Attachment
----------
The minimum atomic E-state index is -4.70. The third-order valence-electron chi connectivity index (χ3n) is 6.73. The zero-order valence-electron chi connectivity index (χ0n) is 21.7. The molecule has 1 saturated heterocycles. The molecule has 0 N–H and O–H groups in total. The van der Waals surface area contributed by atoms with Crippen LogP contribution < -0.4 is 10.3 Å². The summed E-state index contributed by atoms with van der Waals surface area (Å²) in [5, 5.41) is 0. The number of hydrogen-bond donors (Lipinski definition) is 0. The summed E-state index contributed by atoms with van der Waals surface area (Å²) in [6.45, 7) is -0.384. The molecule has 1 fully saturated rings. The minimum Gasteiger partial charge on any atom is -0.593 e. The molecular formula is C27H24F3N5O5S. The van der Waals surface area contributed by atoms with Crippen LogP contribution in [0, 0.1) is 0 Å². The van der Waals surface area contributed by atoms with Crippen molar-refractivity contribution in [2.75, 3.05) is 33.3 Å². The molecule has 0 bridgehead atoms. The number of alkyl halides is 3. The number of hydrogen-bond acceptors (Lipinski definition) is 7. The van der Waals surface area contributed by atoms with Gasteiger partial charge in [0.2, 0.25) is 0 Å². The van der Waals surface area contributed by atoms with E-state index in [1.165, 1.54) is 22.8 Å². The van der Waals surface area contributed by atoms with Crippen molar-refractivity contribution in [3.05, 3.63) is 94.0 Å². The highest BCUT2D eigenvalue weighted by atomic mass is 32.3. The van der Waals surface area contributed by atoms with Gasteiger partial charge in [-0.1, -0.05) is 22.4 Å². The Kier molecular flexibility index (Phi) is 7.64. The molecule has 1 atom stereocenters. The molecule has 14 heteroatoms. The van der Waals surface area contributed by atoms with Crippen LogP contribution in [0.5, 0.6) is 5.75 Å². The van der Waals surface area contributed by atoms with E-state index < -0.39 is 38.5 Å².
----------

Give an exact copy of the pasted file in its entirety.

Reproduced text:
The minimum atomic E-state index is -4.70. The third-order valence-electron chi connectivity index (χ3n) is 6.73. The zero-order valence-electron chi connectivity index (χ0n) is 21.7. The molecule has 1 saturated heterocycles. The molecule has 0 N–H and O–H groups in total. The van der Waals surface area contributed by atoms with Crippen LogP contribution < -0.4 is 10.3 Å². The summed E-state index contributed by atoms with van der Waals surface area (Å²) in [5, 5.41) is 0. The number of hydrogen-bond donors (Lipinski definition) is 0. The summed E-state index contributed by atoms with van der Waals surface area (Å²) in [6.45, 7) is -0.384. The molecule has 1 fully saturated rings. The minimum Gasteiger partial charge on any atom is -0.593 e. The molecular formula is C27H24F3N5O5S. The van der Waals surface area contributed by atoms with Crippen LogP contribution in [0, 0.1) is 0 Å². The van der Waals surface area contributed by atoms with Crippen molar-refractivity contribution in [2.75, 3.05) is 33.3 Å². The molecule has 0 bridgehead atoms. The number of alkyl halides is 3. The number of hydrogen-bond acceptors (Lipinski definition) is 7. The van der Waals surface area contributed by atoms with Gasteiger partial charge in [0.2, 0.25) is 0 Å². The van der Waals surface area contributed by atoms with E-state index in [1.165, 1.54) is 22.8 Å². The van der Waals surface area contributed by atoms with Crippen molar-refractivity contribution in [3.05, 3.63) is 94.0 Å². The highest BCUT2D eigenvalue weighted by atomic mass is 32.3. The van der Waals surface area contributed by atoms with Gasteiger partial charge in [-0.1, -0.05) is 22.4 Å². The Kier molecular flexibility index (Phi) is 7.64. The molecule has 1 atom stereocenters. The molecule has 14 heteroatoms. The van der Waals surface area contributed by atoms with Crippen LogP contribution in [0.5, 0.6) is 5.75 Å². The van der Waals surface area contributed by atoms with E-state index < -0.39 is 38.5 Å².